Yes, I know, the vagaries of Wildcard Tuesday have put me up two days running. Forgive me.
I’m giving the keynote address for the Redwood Writers Conference on April 28th, and the theme of the conference is “Taking the Next Step.”
In the spirit of all the changes rocking the marketplace, I originally titled my talk, “Beyond the Book: Writing Opportunities in a Multi-Platform Era.” I thought I’d discuss the need to be narratively nimble these days, with skills that can encompass not just novels and stories but scripts as well—not just for TV and film but computer games—basically revisiting themes I addressed here on Murderati back in December.
But then I looked at some of the seminars on tap for the conference. One is titled “Indie Publishing,” another “Tomorrow’s Publishing,” one addresses “Blogging as a PR Tool,” another “Googling for Promotion,” one deals solely with Facebook and the conference concludes with a panel on ebooks.
What, I asked myself, could I possibly add to this excellent offering of information without being conspicuously redundant? (Quick answer: not much.)
As I was pondering this conundrum—and what else, realistically, does one do with a conundrum?—I glanced at an article in the New York Times Magazine titled “Why Talk Therapy is On the Wane and Writing Workshops Are on the Rise.” It’s by the prolific, brilliant and mercurial Steve Almond, with whom, ironically, I’ll be sharing faculty duties at but another writing conference, this one on the Mendocino Coast, which will be held July 26-28 this summer.
What I particularly loved about Steve’s piece were these two observations:
I recently began leading a workshop composed of students in their 50s and 60s. All have children and busy careers. And I sometimes wonder, as I look around the room, what at this late stage they’ve chosen to write at all. I fear that perhaps I’m giving them false hope. But it’s hard for me to remain cynical when I think about their motives. What they’re seeking is exactly what I wanted: the refuge of stories, which remain the most reliable paths to meaning ever devised by our species….They are hoping to find, by means of literary art, braver and more forgiving versions of themselves.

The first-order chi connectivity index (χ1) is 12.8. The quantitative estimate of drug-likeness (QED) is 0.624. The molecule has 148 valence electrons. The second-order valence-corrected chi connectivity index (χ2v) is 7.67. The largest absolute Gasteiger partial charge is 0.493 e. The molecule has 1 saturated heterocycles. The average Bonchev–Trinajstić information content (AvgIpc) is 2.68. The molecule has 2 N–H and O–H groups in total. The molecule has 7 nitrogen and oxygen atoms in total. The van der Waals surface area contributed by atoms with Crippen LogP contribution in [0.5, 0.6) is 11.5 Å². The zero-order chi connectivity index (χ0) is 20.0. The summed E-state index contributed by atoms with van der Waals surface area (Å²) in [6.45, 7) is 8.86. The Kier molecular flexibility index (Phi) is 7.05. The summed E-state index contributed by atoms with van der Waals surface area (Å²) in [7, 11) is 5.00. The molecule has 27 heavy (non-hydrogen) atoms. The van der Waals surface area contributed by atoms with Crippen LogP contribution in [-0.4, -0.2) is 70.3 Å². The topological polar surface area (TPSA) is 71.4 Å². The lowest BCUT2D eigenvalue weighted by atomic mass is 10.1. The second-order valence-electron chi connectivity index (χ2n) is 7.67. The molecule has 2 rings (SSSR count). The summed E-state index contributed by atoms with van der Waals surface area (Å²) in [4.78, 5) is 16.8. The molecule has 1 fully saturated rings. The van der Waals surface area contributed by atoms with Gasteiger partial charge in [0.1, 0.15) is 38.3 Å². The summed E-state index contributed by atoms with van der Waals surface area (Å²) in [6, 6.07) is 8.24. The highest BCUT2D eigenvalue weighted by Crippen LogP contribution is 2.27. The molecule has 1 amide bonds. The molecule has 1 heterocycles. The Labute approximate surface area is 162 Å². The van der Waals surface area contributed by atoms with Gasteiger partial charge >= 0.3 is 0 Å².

And as for why the Web doesn’t supply a means of gratifying our need for self-expression:
But the Internet, while it might excite the desire for creative self-expression and sudden acclaim, does little to slake our deeper yearnings. What we want in our heart of hearts is not distraction but just the opposite, the chance to experience what Saul Bellow called “the arrest of attention in the midst of distraction.” We want to be heard and acknowledged. It’s the difference between someone “liking” our Facebook update versus agreeing to listen to our story, the whole bloody thing, even and when it runs up against the bruising revelations.
I’ve just completed a manuscript titled The Art of Character that Penguin will be publishing in January 2013. In it I maintain that the only way to a deeper understanding of your characters is through an exacting and unsparing examination of yourself.
And though in my workshops I almost always focus on craft, and find my students in particular crave and benefit most from discussions of structure, there always remains an element of the personal in the stories they want to tell. Their protagonists invariably share many features with the person telling the tale.
I think there’s a common purpose in our heroes and ourselves. I think the heroic journey is one in which a braver, more loving—and I would add, wiser—life is the true underlying desire. And by writing as truthfully and as deeply as we can, we share in that journey.